With a growing population and growing number of people seeking help with addiction, the world is starting to understand the importance of encouraging people to use alternative nicotine-containing products.
But there are still some who think there’s a danger in vaping.
This article looks at some of the issues and challenges surrounding vaping and how we can help protect our communities.
What is vaping?
There are three basic types of nicotine-based products: e-cigarettes, patches, and inhalers.
Electronic cigarettes (e-cigarettes) are a popular alternative to tobacco cigarettes.
They are designed to deliver nicotine, but are usually nicotine-less.
They typically contain less nicotine than tobacco cigarettes, and they can be bought online or over the counter.
They can also be bought over the phone and online from online shops.
Electronic nicotine delivery systems (eNas) deliver nicotine via the air.
These devices deliver nicotine by inhaling the vapour created by the nicotine-laced liquids, usually in aerosols.
Nicotine-free e-cigarette vapour is less harmful to the lungs than tobacco-free vapour, but it contains more harmful substances such as carbon monoxide, hydrogen sulphide and other chemicals.
It’s important to understand how e-liquid flavours can affect health and safety.
They include flavours like cherry and lime and some flavours like strawberry and banana.
Many flavours contain flavourings that are known to be harmful, including: flavourings linked to cancer and cancer-causing compounds, including butylated hydroxytoluene, xanthan gum, propylene glycol, xylitol and glyceryl stearate (found in chocolate, coffee and chocolate chips) flavouring that is known to cause allergic reactions, and a range of flavours that can cause nausea and vomiting.
Flavouring used in e-liquids can also cause skin irritation.
These ingredients can irritate the eyes, nose and throat, causing skin damage.
Some e-juice is also carcinogenic, causing cancers in laboratory animals and humans.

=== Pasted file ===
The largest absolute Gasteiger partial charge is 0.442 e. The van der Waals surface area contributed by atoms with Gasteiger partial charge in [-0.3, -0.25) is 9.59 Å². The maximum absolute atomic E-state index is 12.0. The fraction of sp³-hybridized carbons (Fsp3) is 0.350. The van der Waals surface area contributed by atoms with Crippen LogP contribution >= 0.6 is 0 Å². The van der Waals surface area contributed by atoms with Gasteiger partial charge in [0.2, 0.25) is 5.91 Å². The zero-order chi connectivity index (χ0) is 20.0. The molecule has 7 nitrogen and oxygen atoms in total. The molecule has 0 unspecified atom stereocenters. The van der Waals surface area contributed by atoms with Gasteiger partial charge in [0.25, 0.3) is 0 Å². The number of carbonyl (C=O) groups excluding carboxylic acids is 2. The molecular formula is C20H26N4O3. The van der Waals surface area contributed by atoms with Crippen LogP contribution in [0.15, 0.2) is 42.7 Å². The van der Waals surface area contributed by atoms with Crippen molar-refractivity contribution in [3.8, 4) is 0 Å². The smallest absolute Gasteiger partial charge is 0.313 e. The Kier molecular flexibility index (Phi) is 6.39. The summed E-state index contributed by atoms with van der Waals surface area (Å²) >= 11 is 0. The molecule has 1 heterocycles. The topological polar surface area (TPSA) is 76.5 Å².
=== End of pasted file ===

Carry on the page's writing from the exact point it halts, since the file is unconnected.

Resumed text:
Some people who have used e-smokes may find it difficult to stop.
Some studies have found that people who use e-vapor products are at higher risk of developing skin cancer and lung cancer, as well as having lower levels of HDL (good cholesterol) and triglycerides, a measure of blood sugar.
Some scientists are sceptical of the long-term health effects of vaping.
There’s a growing body of research showing that electronic cigarettes can cause serious health problems and that vaping is a potentially carcinogenic product.
Some of these studies suggest that e-cig use is linked to cancers of the lungs, prostate and colorectum.
Some research suggests that vaping leads to more aggressive and more prolonged smoking.
A recent study of young smokers in Melbourne found that vaping was linked to a significantly higher number of adverse health events, including lung cancer and non-specific cardiovascular disease.
But many of these findings are disputed, including one study that found that e‐cigarette use was not associated with adverse health outcomes among people with previous cigarette smoking.
More research is needed to establish the health effects associated with e-smoking.
What are the dangers of vaping?
E-cigarette products are commonly sold in the US, Europe and Asia, and are commonly advertised as safe.
But research shows they are not.
For example, a 2015 study in the Lancet found that of the 12,000 people who took part in a randomised controlled trial comparing e-cigs to tobacco and nicotine-replacement therapy, those who switched to e-e-cigarette use reported higher rates of negative health outcomes.
The report noted that people switching to eCigs experienced higher levels of “increased risk of adverse events”.
However, a 2013 review of studies on e-tobacco products in adults and children found no evidence to suggest that they caused lung cancer or other cancers.
Nicotine can act as a chemical that can stimulate the brain and the body to respond to certain stimuli.
These include changes in blood pressure, heart rate, temperature and breathing.
E-cigarettes contain a nicotine solution, which has been found to act on the brain to cause a range, including stimulation of appetite, weight loss, mood changes and sedation.
They also act on different parts of the body, including the stomach and the mouth.
The majority of research has focused on people who vape their nicotine-rich e-colas.
There is some evidence that some e-nicks can act like tobacco cigarettes but it is unclear whether this is because of the chemicals or because the products have different flavours.
Another study found that in people who smoke cigarettes, a daily dose of nicotine can be absorbed into the bloodstream faster than it is expelled from the body.
A 2015 study of over 4,500 Australian teenagers found that some of them had tried e-snuffs, which contain a mixture of nicotine and nicotine gum.
The researchers suggested